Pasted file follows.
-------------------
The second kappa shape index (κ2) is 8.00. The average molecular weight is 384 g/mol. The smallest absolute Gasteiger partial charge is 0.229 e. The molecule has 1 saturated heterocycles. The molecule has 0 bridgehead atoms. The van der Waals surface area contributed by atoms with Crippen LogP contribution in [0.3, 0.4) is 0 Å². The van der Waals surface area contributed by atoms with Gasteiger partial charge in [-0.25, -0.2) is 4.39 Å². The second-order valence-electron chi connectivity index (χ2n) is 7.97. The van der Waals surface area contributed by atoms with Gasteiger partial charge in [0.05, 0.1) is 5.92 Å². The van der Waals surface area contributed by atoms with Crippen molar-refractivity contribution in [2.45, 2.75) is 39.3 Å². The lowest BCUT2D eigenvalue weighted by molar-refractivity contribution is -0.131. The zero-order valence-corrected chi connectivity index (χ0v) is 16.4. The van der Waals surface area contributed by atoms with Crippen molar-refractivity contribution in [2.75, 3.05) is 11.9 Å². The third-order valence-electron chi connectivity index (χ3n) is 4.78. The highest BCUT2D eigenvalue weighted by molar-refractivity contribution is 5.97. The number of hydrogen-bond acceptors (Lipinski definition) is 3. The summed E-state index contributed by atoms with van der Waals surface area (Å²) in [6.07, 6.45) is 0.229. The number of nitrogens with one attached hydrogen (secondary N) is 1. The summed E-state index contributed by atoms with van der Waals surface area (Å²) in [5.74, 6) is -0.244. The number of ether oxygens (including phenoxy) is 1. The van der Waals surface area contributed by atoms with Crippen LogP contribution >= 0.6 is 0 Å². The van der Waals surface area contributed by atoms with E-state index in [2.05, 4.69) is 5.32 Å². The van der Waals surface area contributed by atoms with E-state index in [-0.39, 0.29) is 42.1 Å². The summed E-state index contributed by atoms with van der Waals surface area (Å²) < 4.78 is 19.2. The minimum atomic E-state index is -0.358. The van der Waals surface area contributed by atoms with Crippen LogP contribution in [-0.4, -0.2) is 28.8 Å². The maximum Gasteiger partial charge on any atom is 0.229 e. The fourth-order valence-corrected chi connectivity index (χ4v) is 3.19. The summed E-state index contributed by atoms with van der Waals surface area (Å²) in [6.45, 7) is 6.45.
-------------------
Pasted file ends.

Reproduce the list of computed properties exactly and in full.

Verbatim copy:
The second kappa shape index (κ2) is 8.00. The average molecular weight is 384 g/mol. The smallest absolute Gasteiger partial charge is 0.229 e. The molecule has 1 saturated heterocycles. The molecule has 0 bridgehead atoms. The van der Waals surface area contributed by atoms with Crippen LogP contribution in [0.3, 0.4) is 0 Å². The van der Waals surface area contributed by atoms with Gasteiger partial charge in [-0.25, -0.2) is 4.39 Å². The second-order valence-electron chi connectivity index (χ2n) is 7.97. The van der Waals surface area contributed by atoms with Gasteiger partial charge in [0.05, 0.1) is 5.92 Å². The van der Waals surface area contributed by atoms with Crippen molar-refractivity contribution in [2.45, 2.75) is 39.3 Å². The lowest BCUT2D eigenvalue weighted by molar-refractivity contribution is -0.131. The zero-order valence-corrected chi connectivity index (χ0v) is 16.4. The van der Waals surface area contributed by atoms with Crippen molar-refractivity contribution in [2.75, 3.05) is 11.9 Å². The third-order valence-electron chi connectivity index (χ3n) is 4.78. The highest BCUT2D eigenvalue weighted by molar-refractivity contribution is 5.97. The number of hydrogen-bond acceptors (Lipinski definition) is 3. The summed E-state index contributed by atoms with van der Waals surface area (Å²) in [6.07, 6.45) is 0.229. The number of nitrogens with one attached hydrogen (secondary N) is 1. The summed E-state index contributed by atoms with van der Waals surface area (Å²) in [5.74, 6) is -0.244. The number of ether oxygens (including phenoxy) is 1. The van der Waals surface area contributed by atoms with Crippen LogP contribution >= 0.6 is 0 Å². The van der Waals surface area contributed by atoms with E-state index in [2.05, 4.69) is 5.32 Å². The van der Waals surface area contributed by atoms with E-state index in [-0.39, 0.29) is 42.1 Å². The summed E-state index contributed by atoms with van der Waals surface area (Å²) < 4.78 is 19.2. The minimum atomic E-state index is -0.358. The van der Waals surface area contributed by atoms with Crippen LogP contribution in [-0.4, -0.2) is 28.8 Å². The maximum Gasteiger partial charge on any atom is 0.229 e. The fourth-order valence-corrected chi connectivity index (χ4v) is 3.19. The summed E-state index contributed by atoms with van der Waals surface area (Å²) in [6.45, 7) is 6.45.